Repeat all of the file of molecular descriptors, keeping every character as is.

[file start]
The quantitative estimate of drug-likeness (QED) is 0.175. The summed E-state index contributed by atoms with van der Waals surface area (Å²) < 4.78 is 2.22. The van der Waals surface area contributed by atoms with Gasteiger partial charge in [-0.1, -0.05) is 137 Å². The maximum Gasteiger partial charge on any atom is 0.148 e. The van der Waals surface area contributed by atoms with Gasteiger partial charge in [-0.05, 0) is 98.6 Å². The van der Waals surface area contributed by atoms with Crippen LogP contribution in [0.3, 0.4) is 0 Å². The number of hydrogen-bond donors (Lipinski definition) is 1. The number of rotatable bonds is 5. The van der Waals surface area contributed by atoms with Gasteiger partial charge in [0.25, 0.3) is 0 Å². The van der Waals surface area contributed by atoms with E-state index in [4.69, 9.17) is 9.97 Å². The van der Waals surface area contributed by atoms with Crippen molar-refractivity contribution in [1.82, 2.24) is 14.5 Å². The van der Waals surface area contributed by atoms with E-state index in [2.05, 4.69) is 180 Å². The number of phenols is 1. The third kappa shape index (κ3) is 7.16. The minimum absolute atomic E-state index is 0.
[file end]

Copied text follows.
The quantitative estimate of drug-likeness (QED) is 0.175. The summed E-state index contributed by atoms with van der Waals surface area (Å²) < 4.78 is 2.22. The van der Waals surface area contributed by atoms with Gasteiger partial charge in [-0.1, -0.05) is 137 Å². The maximum Gasteiger partial charge on any atom is 0.148 e. The van der Waals surface area contributed by atoms with Gasteiger partial charge in [-0.05, 0) is 98.6 Å². The van der Waals surface area contributed by atoms with Crippen LogP contribution in [0.3, 0.4) is 0 Å². The number of hydrogen-bond donors (Lipinski definition) is 1. The number of rotatable bonds is 5. The van der Waals surface area contributed by atoms with Gasteiger partial charge in [0.25, 0.3) is 0 Å². The van der Waals surface area contributed by atoms with E-state index in [4.69, 9.17) is 9.97 Å². The van der Waals surface area contributed by atoms with Crippen molar-refractivity contribution in [1.82, 2.24) is 14.5 Å². The van der Waals surface area contributed by atoms with E-state index in [2.05, 4.69) is 180 Å². The number of phenols is 1. The third kappa shape index (κ3) is 7.16. The minimum absolute atomic E-state index is 0.